Finding your record in FHL films
Genealogists often find themselves flummoxed by the challenge of locating the image of an original record in a Family History Library (FHL) film, based on the information provided in the record index. This guide is intended to show the steps, particularly for records from Lithuanian archives although the steps generalize to other archives as well.
To illustrate, I will show how to find the death record of this unknown VAINEROVICH, child of Yankel B. Shmuel.
The box on the right gives the film number (2205054), the item number (3; on the film, the items - you and I would call them sections - are demarcated at the beginning and end with easily seen storyboards that are white print on black background), the specific image number (missing in this case), and the archival reference (LVIA is the archive, in this case the Lithuanian State Historical Archive; 728 is the fond, 3 is the inventory, and 1469 is the file number, which the Family History Library calls a volume number). You will want to make note of the file number as you may need it, the rest is not important for finding the record.
Just to the left of all that, you can find the record number, F556. Male and female records are numbered separately (for deaths and births). F556 means the 556th female death of the year (1894). You will be looking for this number to locate the correct record, once you are in the vicinity.
After you click on the film number, you get a page of thumbnails, typically a thousand or so. Scroll down the thumbnails until you spot the storyboard for item 3, shown below. All you will be able to make out in the thumbnails is the prominent 3, but that’s all you need. It is image 252 in this particular film.
The storyboard confirms that this item contains file 1469 and no other files. It’s helpful that there is only one file here; sometimes they stick multiple files in a single item. If that should be the case, you have to browse until you find the correct book cover for the volume you want. In this example, there is only one book and the cover is the next image after the storyboard. The notations in the lower right corner show that this is volume 1469.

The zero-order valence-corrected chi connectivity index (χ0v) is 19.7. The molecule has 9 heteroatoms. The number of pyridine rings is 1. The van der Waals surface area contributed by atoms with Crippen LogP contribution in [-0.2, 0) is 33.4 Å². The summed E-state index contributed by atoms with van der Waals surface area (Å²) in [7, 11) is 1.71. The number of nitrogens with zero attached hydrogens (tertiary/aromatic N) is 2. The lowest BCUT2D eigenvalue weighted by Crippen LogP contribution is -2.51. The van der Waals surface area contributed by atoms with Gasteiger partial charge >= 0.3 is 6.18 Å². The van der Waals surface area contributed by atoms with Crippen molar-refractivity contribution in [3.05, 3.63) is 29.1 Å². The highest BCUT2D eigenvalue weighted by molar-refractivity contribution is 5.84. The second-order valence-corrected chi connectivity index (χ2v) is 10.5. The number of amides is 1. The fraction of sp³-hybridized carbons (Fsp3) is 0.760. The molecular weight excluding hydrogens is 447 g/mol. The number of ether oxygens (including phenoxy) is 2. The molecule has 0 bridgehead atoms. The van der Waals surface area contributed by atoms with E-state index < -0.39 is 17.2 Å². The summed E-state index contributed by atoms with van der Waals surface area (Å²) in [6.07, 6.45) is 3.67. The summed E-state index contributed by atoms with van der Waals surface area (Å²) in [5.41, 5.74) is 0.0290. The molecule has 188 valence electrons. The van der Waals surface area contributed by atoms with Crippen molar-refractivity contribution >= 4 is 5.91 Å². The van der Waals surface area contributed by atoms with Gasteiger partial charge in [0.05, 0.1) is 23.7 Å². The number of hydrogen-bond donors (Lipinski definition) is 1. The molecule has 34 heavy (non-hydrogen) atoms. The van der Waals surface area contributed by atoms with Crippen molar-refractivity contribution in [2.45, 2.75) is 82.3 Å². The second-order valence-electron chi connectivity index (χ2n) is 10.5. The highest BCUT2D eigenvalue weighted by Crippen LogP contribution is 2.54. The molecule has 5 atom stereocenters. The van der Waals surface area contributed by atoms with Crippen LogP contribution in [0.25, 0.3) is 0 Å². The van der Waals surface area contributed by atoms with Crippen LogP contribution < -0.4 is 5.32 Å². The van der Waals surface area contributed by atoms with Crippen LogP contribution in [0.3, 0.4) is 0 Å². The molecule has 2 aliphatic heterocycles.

Now you have to find record F556, which would be, roughly, the 1100th death overall since males and females are all in a single list even though numbered separately. A quick inspection shows that there are 5 deaths on most pages, so go forward 220 frames to get close (image 472). It happens that all the deaths on that page are males, but if you go to nearby pages you’ll see that you’re in the 400’s of female deaths, so you have to go deeper into the file. F556 is actually on image 499:
The first two columns are for the record number - females always on the left, males always on the right. The next column is for the place of death and burial (it says Vilna). The next two columns are for the date of death according to the Christian (left) and Jewish (right) calendars. It only gives the month and day because the whole file is for 1894. The Christian date will be according to the Julian calendar in Russian Empire records. The next column is for the age of the deceased. Following that is the cause of death. The last column is the identity of the deceased. Here, it says "Stillborn daughter of Yankel Shmuelevich Vainerovich", which, per convention, means Yankel was the son of Shmuel. Thus Yankel B Shmuel in the index should be understood as Yankel ben Shmuel.
Other kinds of records can be found by similar steps, even though each record type will be organized a little differently. Here is an example of a marriage record. The record number is in the first column, while the next two columns are used for the age of the bride and groom.
In some records, the index will give an image number instead of (or in addition to) the item number. The image number will *usually* get you close to your target but you still have to use the record number to find the correct record. The image numbers now are not exactly the same as they were when the records were indexed as familysearch has evolved. Recently, I saw a case where the given image number was 430 and the record was actually at image 340! Unusual, and probably the result of an actual error, but you never know.
Russ Maurer (send questions to me at firstname.lastname@example.org)
Nov. 28, 2020